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Remembering Dale Earnhardt

NASCAR community mourns Earnhardt

Earnhardt's legacy will remain

Earnhardt Hall induction no sooner than 2006

Earnhardt family has private funeral

Friday, February 23, 2001
Mystery surrounds whereabouts of gravesite
By Wayne Drehs

KANNAPOLIS, N.C. -- In a cemetery on the south side of this small, quiet mill town, a gravestone rests with a white No. 8 race car and the name "Earnhardt" etched in its side.

A few feet over sits another Earnhardt grave. Next to that, another.

This is Dale Earnhardt's hometown. The place where "The Intimidator," perhaps NASCAR's greatest driver, was born and raised. The place his mother Martha still calls home.

So it was of little surprise when auto racing fans from both near and far came here Thursday, to Centergrove Lutheran Church Cemetery, to pay their respects to Earnhardt. A memorial service, televised live nationally, was held in Charlotte, some 27 miles away. But Kannapolis is where these NASCAR fans had come to say their goodbyes.

Earnhardt reportedly was buried here Wednesday following a private funeral service attended only by his family and closest friends.

But as fans gathered here Thursday, what they found was nothing.

No overturned dirt. No elaborate canopies. No extraordinary arrangements of flowers. Nothing to signify the burial of the NASCAR legend.

So they made do by huddling around the gravesite of Earnhardt's father, Ralph, a NASCAR legend in his own right. There they came across the No. 8 car with the names Dan, Randy and Dale -- Ralph's three sons -- written on the hood.

"I knew his father pretty well and I thought for sure Dale would be buried here," said one man as walked along the cold, sleet-covered blacktop before climbing into his Chevy. "I can't see why not."

Why not has become the biggest mystery to hit this tight-lipped town since, "Who shot J.R.?"

Nobody will say where, or even if, the auto racing legend was laid to rest in Kannapolis.

In the Kannapolis Independent Tribune, an article quoting an unnamed Earnhardt family member added to the mystery. "I can't make a statement on behalf of the family," the person said, "but we did not attend a burial service for Dale Earnhardt in Kannapolis on Wednesday."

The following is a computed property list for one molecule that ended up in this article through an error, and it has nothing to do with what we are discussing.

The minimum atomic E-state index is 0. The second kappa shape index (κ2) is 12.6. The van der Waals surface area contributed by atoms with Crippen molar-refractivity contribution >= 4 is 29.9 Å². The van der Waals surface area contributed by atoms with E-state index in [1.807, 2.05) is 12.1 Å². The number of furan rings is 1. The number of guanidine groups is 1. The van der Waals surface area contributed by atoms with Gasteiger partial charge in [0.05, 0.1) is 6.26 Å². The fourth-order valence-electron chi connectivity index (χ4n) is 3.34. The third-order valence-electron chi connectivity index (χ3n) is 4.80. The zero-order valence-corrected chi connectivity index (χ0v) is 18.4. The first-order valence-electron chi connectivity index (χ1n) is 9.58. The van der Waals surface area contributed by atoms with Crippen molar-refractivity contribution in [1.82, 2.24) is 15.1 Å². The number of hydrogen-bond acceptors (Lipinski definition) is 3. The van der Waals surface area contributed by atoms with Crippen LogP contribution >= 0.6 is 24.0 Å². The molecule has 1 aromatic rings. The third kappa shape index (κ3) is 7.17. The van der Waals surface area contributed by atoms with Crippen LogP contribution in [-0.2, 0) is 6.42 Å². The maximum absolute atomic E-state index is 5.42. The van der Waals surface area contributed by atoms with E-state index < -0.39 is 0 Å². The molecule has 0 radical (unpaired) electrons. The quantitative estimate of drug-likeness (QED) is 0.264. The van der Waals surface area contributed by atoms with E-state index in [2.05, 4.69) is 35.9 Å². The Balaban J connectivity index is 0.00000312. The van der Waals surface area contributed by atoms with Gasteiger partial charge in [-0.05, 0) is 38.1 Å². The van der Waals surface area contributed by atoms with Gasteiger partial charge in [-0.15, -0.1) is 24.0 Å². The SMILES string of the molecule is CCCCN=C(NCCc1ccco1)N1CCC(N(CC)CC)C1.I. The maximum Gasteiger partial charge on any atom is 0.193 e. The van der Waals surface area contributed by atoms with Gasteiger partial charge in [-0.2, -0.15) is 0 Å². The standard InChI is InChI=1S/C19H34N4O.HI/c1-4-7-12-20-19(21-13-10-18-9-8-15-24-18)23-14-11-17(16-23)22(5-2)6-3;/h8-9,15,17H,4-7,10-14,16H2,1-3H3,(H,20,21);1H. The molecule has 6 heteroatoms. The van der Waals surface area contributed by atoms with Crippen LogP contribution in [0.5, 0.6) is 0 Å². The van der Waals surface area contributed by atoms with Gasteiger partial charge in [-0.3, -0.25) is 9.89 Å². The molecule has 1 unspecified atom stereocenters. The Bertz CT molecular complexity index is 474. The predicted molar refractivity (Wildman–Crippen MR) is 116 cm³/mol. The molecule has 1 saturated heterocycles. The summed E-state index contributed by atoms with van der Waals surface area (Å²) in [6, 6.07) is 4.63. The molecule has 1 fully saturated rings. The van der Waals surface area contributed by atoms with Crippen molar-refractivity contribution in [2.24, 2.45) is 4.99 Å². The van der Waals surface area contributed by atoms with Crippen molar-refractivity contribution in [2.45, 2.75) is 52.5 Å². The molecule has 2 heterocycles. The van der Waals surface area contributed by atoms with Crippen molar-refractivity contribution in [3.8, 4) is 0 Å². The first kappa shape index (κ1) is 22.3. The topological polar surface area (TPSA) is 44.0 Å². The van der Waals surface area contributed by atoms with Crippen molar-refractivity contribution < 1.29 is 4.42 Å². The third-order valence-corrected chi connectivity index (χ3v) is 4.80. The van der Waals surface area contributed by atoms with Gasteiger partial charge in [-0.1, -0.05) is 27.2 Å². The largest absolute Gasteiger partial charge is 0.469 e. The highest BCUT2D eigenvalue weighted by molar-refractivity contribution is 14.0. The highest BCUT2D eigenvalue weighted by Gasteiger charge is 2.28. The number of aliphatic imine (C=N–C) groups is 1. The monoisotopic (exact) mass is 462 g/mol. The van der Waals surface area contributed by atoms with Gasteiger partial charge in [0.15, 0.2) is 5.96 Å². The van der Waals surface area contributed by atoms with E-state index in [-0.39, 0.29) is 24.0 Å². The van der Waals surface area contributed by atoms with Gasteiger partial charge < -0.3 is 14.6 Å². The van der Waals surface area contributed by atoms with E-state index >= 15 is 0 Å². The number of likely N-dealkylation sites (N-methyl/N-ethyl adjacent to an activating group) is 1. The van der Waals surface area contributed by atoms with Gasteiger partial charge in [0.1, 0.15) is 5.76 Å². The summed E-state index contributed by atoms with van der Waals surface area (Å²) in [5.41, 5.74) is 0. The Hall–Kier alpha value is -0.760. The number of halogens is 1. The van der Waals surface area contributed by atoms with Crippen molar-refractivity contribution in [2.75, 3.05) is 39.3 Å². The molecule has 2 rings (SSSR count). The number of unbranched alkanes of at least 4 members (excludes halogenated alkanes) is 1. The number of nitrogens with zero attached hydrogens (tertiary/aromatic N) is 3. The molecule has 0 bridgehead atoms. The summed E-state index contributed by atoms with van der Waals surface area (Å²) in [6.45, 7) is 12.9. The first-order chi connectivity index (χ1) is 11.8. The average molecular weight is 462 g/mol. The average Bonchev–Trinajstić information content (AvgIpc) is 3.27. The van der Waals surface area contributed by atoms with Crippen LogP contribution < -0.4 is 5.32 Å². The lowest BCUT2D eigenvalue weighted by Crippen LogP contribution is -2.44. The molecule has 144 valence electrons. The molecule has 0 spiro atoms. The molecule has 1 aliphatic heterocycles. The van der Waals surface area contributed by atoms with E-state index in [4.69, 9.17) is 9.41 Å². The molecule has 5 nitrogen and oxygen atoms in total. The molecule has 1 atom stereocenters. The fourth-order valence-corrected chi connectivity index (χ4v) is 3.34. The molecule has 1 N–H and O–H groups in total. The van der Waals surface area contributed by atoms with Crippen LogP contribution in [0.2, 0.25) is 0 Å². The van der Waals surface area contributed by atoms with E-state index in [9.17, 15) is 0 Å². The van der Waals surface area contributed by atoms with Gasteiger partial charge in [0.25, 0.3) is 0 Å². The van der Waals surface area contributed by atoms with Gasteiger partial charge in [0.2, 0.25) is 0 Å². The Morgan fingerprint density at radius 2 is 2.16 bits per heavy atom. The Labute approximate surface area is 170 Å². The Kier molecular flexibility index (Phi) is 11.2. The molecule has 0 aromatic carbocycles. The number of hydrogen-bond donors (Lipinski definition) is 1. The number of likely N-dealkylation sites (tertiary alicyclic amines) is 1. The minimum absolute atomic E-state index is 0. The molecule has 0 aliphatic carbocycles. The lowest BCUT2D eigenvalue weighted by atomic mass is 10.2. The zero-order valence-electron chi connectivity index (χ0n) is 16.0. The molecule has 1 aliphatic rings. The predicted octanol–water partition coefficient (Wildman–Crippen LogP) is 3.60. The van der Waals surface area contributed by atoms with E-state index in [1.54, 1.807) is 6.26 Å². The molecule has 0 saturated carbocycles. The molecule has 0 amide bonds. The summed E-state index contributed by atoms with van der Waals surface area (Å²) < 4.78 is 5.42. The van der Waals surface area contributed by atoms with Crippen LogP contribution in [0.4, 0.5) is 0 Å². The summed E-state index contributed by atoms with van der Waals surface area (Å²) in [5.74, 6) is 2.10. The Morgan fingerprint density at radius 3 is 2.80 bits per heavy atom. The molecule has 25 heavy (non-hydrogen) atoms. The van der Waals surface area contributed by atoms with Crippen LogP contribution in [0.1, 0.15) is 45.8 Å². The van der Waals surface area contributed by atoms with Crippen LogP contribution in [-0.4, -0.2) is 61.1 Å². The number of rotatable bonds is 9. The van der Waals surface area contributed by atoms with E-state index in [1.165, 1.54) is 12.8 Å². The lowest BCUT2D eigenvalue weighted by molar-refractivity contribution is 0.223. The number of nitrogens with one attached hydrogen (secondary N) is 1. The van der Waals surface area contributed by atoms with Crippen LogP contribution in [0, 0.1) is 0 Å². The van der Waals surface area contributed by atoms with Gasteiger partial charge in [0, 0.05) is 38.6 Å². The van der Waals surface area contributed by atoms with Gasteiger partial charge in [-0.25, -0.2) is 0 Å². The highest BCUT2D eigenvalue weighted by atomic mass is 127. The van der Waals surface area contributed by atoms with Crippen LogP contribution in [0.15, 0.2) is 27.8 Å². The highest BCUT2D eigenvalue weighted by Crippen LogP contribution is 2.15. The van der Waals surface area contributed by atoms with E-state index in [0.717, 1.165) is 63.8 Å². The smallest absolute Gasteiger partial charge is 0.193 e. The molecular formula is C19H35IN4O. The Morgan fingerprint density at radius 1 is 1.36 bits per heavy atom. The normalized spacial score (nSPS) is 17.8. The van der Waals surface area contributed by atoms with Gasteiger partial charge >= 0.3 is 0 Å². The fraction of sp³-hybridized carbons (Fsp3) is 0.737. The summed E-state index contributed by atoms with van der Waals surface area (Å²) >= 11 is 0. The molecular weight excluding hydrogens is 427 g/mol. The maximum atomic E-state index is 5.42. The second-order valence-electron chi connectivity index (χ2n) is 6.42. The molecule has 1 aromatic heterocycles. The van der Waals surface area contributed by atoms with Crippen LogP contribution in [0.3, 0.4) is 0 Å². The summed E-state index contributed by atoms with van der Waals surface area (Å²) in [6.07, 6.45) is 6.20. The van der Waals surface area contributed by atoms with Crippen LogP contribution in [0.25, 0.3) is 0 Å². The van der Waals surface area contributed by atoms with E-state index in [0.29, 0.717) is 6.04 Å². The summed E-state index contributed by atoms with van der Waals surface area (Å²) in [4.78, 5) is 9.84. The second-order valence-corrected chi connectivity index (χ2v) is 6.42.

The fans were left to wonder the possible hidden meaning of the quote. Is he buried in a different town? Was he buried at all? Will he be buried in Kannapolis on a different day? Nobody knows. Or at least, no one is saying.

Like Centergrove, Kannapolis' other two major cemeteries -- Memorial Park and Historic Kannapolis Cemetery -- showed little signs of overturned dirt or a recent burial. A secretary for St. Mark's Lutheran Church in Mooresville, which hosted the Earnhardt family's private funeral Wednesday night, said: "I'm not sure, but I don't think he's been buried yet."

A woman at Midway Florist claimed Earnhardt was one of her customers but wouldn't say where he was buried in Kannapolis. She said she preferred not to comment further out of respect for the family. The family was going to great lengths to keep the information private and had used three different funeral homes to keep Wednesday's funeral service private, she said.

The Raymer Funeral Home of Huntersville, charged with overseeing services for the family, said specific information about Earnhardt's burial site would not be made public until next week.

In another story on Tuesday, the Independent Tribune reported Earnhardt's mother, a member of Centergrove Lutheran Church, had considered the cemetery as the final resting spot for her son.

It is possible that with the enormous outpouring of emotion following Earnhardt's death, the family is concerned that Centergrove Cemetery, which features a lone, one-lane driveway, might be too small to handle throngs of visiting fans.

"I think they want to avoid an Elvis situation," Tribune reporter Beth Snead. "You know, how they buried Elvis in a public cemetery, but that there was so much traffic and so many problems they had to move him to Graceland. The family might be worried about that."

On Thursday, with the mere speculation that Earnhardt might have been laid to rest next to his father at Centergrove, cars clogged the cemetery's driveway.

"It's frustrating," said Jeff Rowe, who drove from Charlotte looking for the gravesite. "I thought this would be the place, but I guess not."

Wayne Drehs is a staff reporter for Help | Advertiser Info | Contact Us | Tools | Site Map | Jobs at
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